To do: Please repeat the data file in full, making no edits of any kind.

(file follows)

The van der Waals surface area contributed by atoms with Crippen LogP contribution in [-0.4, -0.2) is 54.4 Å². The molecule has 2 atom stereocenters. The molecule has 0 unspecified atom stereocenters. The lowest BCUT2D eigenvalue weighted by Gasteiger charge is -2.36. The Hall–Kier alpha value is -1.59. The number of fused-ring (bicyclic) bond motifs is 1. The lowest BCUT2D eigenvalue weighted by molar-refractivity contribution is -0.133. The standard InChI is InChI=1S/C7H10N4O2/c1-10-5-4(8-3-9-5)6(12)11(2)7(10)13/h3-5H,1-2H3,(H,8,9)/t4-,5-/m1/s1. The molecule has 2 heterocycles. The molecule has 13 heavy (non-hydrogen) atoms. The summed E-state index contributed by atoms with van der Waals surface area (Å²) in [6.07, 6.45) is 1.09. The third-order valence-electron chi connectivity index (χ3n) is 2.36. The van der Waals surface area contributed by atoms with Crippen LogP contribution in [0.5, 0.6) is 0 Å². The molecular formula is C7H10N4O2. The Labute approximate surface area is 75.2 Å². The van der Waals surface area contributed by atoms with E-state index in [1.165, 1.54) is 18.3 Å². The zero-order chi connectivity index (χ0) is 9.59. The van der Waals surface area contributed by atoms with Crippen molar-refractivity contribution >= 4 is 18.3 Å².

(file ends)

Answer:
The van der Waals surface area contributed by atoms with Crippen LogP contribution in [-0.4, -0.2) is 54.4 Å². The molecule has 2 atom stereocenters. The molecule has 0 unspecified atom stereocenters. The lowest BCUT2D eigenvalue weighted by Gasteiger charge is -2.36. The Hall–Kier alpha value is -1.59. The number of fused-ring (bicyclic) bond motifs is 1. The lowest BCUT2D eigenvalue weighted by molar-refractivity contribution is -0.133. The standard InChI is InChI=1S/C7H10N4O2/c1-10-5-4(8-3-9-5)6(12)11(2)7(10)13/h3-5H,1-2H3,(H,8,9)/t4-,5-/m1/s1. The molecule has 2 heterocycles. The molecule has 13 heavy (non-hydrogen) atoms. The summed E-state index contributed by atoms with van der Waals surface area (Å²) in [6.07, 6.45) is 1.09. The third-order valence-electron chi connectivity index (χ3n) is 2.36. The van der Waals surface area contributed by atoms with Crippen LogP contribution in [0.5, 0.6) is 0 Å². The molecular formula is C7H10N4O2. The Labute approximate surface area is 75.2 Å². The van der Waals surface area contributed by atoms with E-state index in [1.165, 1.54) is 18.3 Å². The zero-order chi connectivity index (χ0) is 9.59. The van der Waals surface area contributed by atoms with Crippen molar-refractivity contribution >= 4 is 18.3 Å².